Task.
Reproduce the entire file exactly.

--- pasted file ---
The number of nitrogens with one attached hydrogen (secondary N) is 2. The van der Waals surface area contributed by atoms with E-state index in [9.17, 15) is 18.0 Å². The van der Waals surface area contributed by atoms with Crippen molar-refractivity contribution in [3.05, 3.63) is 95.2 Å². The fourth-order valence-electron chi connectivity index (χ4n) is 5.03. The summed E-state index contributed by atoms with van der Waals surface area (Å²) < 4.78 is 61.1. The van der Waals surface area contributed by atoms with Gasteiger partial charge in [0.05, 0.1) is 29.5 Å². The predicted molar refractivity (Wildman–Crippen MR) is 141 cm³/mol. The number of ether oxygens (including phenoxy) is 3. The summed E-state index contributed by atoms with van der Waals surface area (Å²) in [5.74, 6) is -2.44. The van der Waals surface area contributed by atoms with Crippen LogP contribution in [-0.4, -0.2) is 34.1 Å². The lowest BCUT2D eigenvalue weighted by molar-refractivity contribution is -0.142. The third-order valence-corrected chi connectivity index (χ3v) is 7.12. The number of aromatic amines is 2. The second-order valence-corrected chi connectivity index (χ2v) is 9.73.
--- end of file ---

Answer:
The number of nitrogens with one attached hydrogen (secondary N) is 2. The van der Waals surface area contributed by atoms with E-state index in [9.17, 15) is 18.0 Å². The van der Waals surface area contributed by atoms with Crippen molar-refractivity contribution in [3.05, 3.63) is 95.2 Å². The fourth-order valence-electron chi connectivity index (χ4n) is 5.03. The summed E-state index contributed by atoms with van der Waals surface area (Å²) < 4.78 is 61.1. The van der Waals surface area contributed by atoms with Gasteiger partial charge in [0.05, 0.1) is 29.5 Å². The predicted molar refractivity (Wildman–Crippen MR) is 141 cm³/mol. The number of ether oxygens (including phenoxy) is 3. The summed E-state index contributed by atoms with van der Waals surface area (Å²) in [5.74, 6) is -2.44. The van der Waals surface area contributed by atoms with Crippen LogP contribution in [-0.4, -0.2) is 34.1 Å². The lowest BCUT2D eigenvalue weighted by molar-refractivity contribution is -0.142. The third-order valence-corrected chi connectivity index (χ3v) is 7.12. The number of aromatic amines is 2. The second-order valence-corrected chi connectivity index (χ2v) is 9.73.